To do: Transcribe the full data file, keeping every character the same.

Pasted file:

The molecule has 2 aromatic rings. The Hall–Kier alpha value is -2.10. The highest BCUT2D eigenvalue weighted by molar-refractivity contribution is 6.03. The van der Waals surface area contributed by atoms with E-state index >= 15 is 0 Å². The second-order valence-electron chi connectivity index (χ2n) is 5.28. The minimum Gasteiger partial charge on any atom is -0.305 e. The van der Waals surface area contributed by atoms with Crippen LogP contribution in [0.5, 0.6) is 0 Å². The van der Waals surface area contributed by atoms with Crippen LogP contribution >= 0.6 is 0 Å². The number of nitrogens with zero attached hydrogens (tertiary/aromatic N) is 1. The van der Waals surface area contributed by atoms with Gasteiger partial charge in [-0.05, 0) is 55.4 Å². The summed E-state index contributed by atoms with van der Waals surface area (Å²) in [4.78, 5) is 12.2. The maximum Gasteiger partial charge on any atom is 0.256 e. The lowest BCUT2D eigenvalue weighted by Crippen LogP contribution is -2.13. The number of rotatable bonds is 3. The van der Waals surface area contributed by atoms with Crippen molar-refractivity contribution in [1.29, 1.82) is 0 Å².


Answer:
The molecule has 2 aromatic rings. The Hall–Kier alpha value is -2.10. The highest BCUT2D eigenvalue weighted by molar-refractivity contribution is 6.03. The van der Waals surface area contributed by atoms with E-state index >= 15 is 0 Å². The second-order valence-electron chi connectivity index (χ2n) is 5.28. The minimum Gasteiger partial charge on any atom is -0.305 e. The van der Waals surface area contributed by atoms with Crippen LogP contribution in [0.5, 0.6) is 0 Å². The van der Waals surface area contributed by atoms with Crippen LogP contribution >= 0.6 is 0 Å². The number of nitrogens with zero attached hydrogens (tertiary/aromatic N) is 1. The van der Waals surface area contributed by atoms with Gasteiger partial charge in [-0.05, 0) is 55.4 Å². The summed E-state index contributed by atoms with van der Waals surface area (Å²) in [4.78, 5) is 12.2. The maximum Gasteiger partial charge on any atom is 0.256 e. The lowest BCUT2D eigenvalue weighted by Crippen LogP contribution is -2.13. The number of rotatable bonds is 3. The van der Waals surface area contributed by atoms with Crippen molar-refractivity contribution in [1.29, 1.82) is 0 Å².